How Dangerous Is Russia’s New Yars ICBM?
The Yars missiles, which will replace the Topol intercontinental ballistic missiles, are engineered with multiple independently targetable reentry vehicle warheads.
Russia is retiring its Topol intercontinental ballistic missiles by 2024 as part of a move to transition its arsenal to more lethal, high-tech Yars intercontinental ballistic missiles (ICBMs).
The Yars missiles, which will replace the Topol ICBMs, are engineered with multiple independently targetable reentry vehicle warheads, according to the Russian TASS news agency. TASS reports that there were 360 Topol launching systems in ten divisions of the Russian strategic missile forces in 1999, a number being incrementally replaced by more modern Yars weapons which first launched for flight in 2007.
The Center for Strategic and International Studies’ missile defense publication says RS-24 Yars are three-stage solid-fuel missiles that reportedly carry a payload of three reentry vehicles and penetration aids.
“The missile is also believed to be fitted with a newer RV design that will allow the RV’s to maneuver in space and during re-entry,” according to Russian officials. “The total launch weight of the RS-24 is assessed to be 49,000 kg and is expected to have a minimum range of 2,000 km and a maximum of 10,500 km.”
The missile is estimated to be 22.5 meters in length and two meters in diameter.
While beginning as road-mobile weapons, the Yars missiles have also reportedly been migrating into and tested in silos as well, a circumstance which multiplies threats to the United States by presenting both better-protected Yars missiles as well as road-mobile Yars missiles able to maneuver and obscure a launch position from overhead sensors.
The mention of independently targetable reentry vehicles seems quite significant, as road-mobile ICBM launchers have been a concern for U.S. missile defense planners for quite some time. Few details about reentry vehicles are likely available, yet a single missile armed with multiple, targetable reentry vehicles presents a concerning and dynamic threat equation.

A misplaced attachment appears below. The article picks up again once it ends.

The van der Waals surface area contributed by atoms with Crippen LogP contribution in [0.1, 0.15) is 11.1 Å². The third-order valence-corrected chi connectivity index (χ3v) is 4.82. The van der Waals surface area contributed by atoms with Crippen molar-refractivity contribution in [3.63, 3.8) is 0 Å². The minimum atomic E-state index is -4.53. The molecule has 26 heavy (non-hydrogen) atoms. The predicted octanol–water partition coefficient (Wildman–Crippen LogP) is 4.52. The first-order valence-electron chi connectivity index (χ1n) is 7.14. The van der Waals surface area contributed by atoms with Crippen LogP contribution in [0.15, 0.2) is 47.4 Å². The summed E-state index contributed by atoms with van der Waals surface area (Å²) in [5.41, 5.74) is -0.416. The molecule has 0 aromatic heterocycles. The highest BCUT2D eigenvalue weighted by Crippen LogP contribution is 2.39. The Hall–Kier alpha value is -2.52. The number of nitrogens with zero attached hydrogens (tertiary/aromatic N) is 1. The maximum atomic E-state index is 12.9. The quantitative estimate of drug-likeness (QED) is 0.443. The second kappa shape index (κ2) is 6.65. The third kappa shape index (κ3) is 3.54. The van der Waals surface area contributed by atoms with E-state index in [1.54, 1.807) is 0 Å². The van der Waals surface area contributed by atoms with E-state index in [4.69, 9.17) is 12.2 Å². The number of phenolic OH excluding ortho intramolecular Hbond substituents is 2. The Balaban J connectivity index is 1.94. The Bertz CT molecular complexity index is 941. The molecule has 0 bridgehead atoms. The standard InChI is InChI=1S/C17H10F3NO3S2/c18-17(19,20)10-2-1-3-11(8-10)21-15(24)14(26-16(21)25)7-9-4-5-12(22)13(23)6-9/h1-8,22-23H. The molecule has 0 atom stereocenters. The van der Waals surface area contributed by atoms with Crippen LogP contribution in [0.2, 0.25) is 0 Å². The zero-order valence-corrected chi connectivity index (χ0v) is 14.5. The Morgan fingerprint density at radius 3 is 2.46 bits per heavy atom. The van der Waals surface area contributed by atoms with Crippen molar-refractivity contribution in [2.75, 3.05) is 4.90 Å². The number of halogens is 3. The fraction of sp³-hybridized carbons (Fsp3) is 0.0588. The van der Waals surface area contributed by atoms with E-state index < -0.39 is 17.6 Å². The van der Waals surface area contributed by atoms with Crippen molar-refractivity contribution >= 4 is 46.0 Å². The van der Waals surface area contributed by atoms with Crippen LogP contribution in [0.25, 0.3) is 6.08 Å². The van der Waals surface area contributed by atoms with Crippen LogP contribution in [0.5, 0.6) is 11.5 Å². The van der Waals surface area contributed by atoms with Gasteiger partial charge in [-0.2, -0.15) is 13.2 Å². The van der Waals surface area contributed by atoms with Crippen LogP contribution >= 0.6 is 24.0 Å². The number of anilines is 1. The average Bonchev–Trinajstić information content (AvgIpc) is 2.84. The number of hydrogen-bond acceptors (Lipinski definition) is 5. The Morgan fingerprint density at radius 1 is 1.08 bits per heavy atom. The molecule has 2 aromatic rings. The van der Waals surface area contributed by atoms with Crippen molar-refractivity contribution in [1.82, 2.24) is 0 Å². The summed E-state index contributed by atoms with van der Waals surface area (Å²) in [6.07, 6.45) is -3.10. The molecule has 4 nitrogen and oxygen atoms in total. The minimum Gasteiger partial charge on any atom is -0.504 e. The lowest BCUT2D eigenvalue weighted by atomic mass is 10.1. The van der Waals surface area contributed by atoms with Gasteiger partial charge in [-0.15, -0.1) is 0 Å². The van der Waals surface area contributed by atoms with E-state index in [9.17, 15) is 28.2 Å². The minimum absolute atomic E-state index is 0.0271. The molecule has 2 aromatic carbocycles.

The biggest question hanging over the Yars missile, which may not be answerable, is the extent to which the missiles are engineered for longevity, resiliency and reliability. As part of this, will the Yars missile in any way be able to accommodate new upgrades and be sustained for decades into the future? These are the variables that inform the U.S. Air Force’s development of its new, fast-emerging ICBM called the Ground-Based Strategic Deterrent (GBSD).
While there are of course many unknowns with these kinds of weapons, for obvious reasons, longevity, an ability to modernize, sustainability and combat reliability are all major factors for the developers of the GBSD. The Air Force plan is to operate the new weapons into the 2080s and beyond. Given that the Yars weapons dates back to 2004, it seems likely that the GBSD is far more advanced in terms of technological capabilities in terms of targeting, sustainment and longevity.
Kris Osborn is the defense editor for the National Interest. Osborn previously served at the Pentagon as a Highly Qualified Expert with the Office of the Assistant Secretary of the Army—Acquisition, Logistics & Technology. Osborn has also worked as an anchor and on-air military specialist at national TV networks. He has appeared as a guest military expert on Fox News, MSNBC, The Military Channel, and The History Channel. He also has a Master’s Degree in Comparative Literature from Columbia University.